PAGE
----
# Asymptotic solvers for ordinary differential equations with multiple frequencies

## Summary (2 min read)

### 1 Introduction

- The authors assume that at least some of these frequencies are large, thereby causing the solution to oscillate and rendering numerical discretization of (1.1) by classical methods expensive and inefficient.
- Cd is smooth, which has been already analysed at some length in (Condon, Deaño and Iserles 2010).
- Especially, the asymptotic expansion with a fixed number of terms becomes more accurate when increasing the oscillator parameter ω.
- The functions pr,m, which are all independent of ω, are constructed explicitly in a recursive manner.

### 2 The linear case

- (2.2) However, the finer structure of the solution is not apparent from (2.2) without some extra work.
- Each of the integrals hides an entire hierarchy of scales, and this becomes apparent once the authors expand them asymptotically.
- Note that linearity ‘locks’ frequencies: each pr,m depends just on am, m ∈ U0.

### 3.1 The recurrence relations

- There is a measure of redundancy in the last expression: for example there are two terms in Io2,3, namely (1,2) and (2,1), but they produce identical expressions.
- The authors may lump them together, paying careful attention to their multiplicity.
- Similarly to the expansion of (1.2) in (Condon et al. 2010), the authors obtain non-oscillatory differential equations for the coefficients pr,0, r ∈ Z+, which require initial conditions.

### 3.2 The first few values of r

- The expansion (1.7) exhibits two distinct hierarchies of scales: both amplitudes ω−r for r ∈ Z+ and, for each r ∈ N, frequencies eiσmωt.
- In that case the outcome would not have been consistent with the initial condition (3.5) and this is the rationale for the addition of this term.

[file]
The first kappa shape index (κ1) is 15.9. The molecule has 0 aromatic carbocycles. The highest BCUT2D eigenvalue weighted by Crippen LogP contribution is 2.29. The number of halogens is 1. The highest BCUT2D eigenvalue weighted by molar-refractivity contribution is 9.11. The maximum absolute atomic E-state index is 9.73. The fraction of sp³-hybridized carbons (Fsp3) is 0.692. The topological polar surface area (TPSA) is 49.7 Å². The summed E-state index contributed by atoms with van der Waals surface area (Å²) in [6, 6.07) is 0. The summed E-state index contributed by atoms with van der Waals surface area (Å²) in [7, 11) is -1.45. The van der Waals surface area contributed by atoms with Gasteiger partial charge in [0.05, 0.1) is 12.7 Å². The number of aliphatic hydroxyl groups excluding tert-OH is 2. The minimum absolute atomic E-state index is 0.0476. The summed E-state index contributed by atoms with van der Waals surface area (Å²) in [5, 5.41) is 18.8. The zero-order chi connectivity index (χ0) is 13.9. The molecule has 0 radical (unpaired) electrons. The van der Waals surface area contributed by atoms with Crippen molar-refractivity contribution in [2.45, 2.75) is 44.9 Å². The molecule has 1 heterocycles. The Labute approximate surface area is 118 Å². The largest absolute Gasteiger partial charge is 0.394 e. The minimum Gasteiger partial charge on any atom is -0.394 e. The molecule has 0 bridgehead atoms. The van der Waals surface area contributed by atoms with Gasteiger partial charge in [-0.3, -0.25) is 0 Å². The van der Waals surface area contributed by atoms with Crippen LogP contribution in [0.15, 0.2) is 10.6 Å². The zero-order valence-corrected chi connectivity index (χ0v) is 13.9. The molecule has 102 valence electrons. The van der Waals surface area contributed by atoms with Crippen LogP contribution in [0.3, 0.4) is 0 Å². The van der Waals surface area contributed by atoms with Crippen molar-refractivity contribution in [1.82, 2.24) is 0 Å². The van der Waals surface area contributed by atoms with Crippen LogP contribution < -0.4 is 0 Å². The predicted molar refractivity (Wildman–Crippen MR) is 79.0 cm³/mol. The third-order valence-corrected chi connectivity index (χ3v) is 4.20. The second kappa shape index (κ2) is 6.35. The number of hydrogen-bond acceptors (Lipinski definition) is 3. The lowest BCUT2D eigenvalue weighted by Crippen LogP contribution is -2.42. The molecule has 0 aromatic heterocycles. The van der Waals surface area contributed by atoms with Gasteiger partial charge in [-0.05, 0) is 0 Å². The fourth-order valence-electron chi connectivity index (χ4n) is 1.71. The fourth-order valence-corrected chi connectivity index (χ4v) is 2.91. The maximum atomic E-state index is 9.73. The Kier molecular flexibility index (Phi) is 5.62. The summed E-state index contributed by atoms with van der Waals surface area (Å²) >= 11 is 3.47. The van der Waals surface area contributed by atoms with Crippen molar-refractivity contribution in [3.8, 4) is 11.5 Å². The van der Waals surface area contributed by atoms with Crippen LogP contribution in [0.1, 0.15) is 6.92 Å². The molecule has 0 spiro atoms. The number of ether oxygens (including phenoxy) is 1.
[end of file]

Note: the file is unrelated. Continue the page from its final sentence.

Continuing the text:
### 3.3 The general case r ≥ 1

- The authors consider the ‘level r’ equations (3.4) noting that, by induction, the sets.
- The authors impose natural partial ordering on Ur: first the singletons in lexicographic ordering, then the pairs in lexicographic ordering, then the triplets etc.

### 3.5 Two non-commensurate frequencies

- This simplifies the argument a great deal.
- Greater, but not insurmountable effort is required to develop a general asymptotic expansion in this case.

### 3.6 Comments

- This is different from κms summing up exactly to zero: as demonstrated in Subsection 3.4, the authors can deal with the latter problem but not with the denominators in (3.7) or (3.8) becoming arbitrarily small in magnitude.
- Having said so, and bearing in mind that the truncation of (1.7) to r ≤ R yields an error of O(ω−R−1) and, |ω| being large, the authors are likely to obtain very high accuracy before small denominators kick in.
- Incidentally, this is precisely the reason for the requirement that, unlike in (1.2), the number of initial frequencies is finite.
- Unfortunately, this approach has another, more critical, shortcoming.
- The authors must identify all linear combinations of κms that sum up to zero, because they require an altogether different treatment.

### 4 Numerical experiments

- In the current section the authors present two examples that illustrate the construction of their expansions and demonstrate the effectiveness of their approach.
- In each case the authors compare the pointwise error incurred by a truncated expansion (1.7) with either the exact solution or the Maple routine rkf45 with exceedingly high error tolerance, using 20 significant decimal digits.

### 4.1 A linear example

- This being a linear equation, the exact solution and its asymptotic expansion are available explicitly using the theory from Section 2.
- It is clear that each time the authors increase s, the error indeed decreases substantially, in line with their theory.